Early-voting vitriol

June 28, 2006

Unless a court intervenes, Gov. Robert L. Ehrlich Jr.'s effort to bring Maryland's early-voting law to referendum has failed for a lack of legal signatures. That's the good news. Now it's time to put a moratorium on all the unfounded accusations that have accompanied this dubious effort.

Last week, the State Board of Elections found that Marylanders for Fair Elections submitted petitions with 16,924 valid names - or 138 fewer than needed to put the law on the fall ballot. Yet even in defeat, proponents couldn't help but claim that fraud was to blame. The petitioners' failure to provide the tiniest bit of evidence to back this claim up and the fact that Maryland is the 35th state to allow early voting have put a real crimp in their credibility.

Nevertheless, these same opponents filed suit yesterday to overturn the decision by the State Board of Elections. And elections officials in Montgomery County are reportedly taking a second look at some petitions to see if they counted correctly - a kind of late re-review that's of questionable legality.

Confused? Here are the facts: Opponents submitted required petitions in May. Local elections offices then had to verify the signatures within 20 days. (Two of the most common reasons a signature is disallowed, incidentally, are that the signer is not a registered voter or an entry wasn't properly witnessed by the petition's circulator.)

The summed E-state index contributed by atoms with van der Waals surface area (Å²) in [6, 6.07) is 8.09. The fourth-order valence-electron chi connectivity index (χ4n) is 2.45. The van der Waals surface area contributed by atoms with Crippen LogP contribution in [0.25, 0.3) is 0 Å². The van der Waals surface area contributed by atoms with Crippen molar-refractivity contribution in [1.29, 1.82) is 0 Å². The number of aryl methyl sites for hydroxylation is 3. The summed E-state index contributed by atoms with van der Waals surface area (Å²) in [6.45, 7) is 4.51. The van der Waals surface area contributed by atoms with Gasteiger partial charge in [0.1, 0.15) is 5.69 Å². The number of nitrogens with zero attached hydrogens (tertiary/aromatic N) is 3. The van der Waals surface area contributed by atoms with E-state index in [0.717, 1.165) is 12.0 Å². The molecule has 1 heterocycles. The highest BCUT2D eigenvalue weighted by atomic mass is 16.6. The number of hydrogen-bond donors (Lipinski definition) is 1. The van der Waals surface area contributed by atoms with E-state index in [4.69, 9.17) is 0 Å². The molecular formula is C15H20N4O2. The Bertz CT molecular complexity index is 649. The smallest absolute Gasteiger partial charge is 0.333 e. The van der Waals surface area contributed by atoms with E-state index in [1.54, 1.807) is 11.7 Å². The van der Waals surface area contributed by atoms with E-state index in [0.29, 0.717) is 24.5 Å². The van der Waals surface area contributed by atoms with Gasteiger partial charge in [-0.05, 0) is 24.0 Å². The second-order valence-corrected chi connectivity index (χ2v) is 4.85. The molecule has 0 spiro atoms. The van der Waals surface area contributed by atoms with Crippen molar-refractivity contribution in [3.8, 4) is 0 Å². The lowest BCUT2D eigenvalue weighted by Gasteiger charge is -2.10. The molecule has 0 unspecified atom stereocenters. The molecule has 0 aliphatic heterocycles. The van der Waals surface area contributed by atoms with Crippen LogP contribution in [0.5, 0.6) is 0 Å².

Who runs these troublesome local elections offices? Republicans mostly. That's right, the process is supervised by people appointed by Mr. Ehrlich. The governor may dislike Linda H. Lamone, the state elections administrator he's tried repeatedly to oust, but she had nothing to do with the outcome. Local officials who performed the review were just following the law.

Disallowing 20 percent or so of the signatures on a petition is not uncommon at all, by the way - and is why petitioners are advised to file far more than are needed.

The early-voting debate isn't over. Opponents may yet put a second early-voting bill (a less-consequential measure that specified certain procedures and polling places) on the fall ballot. That's not unreasonable. What is beyond the pale is to cast anything related to early voting as fraud when it so clearly isn't. Such empty rhetoric only reinforces the Democrats' claim that Republicans would like to keep as many voters away from the polls as possible this fall.

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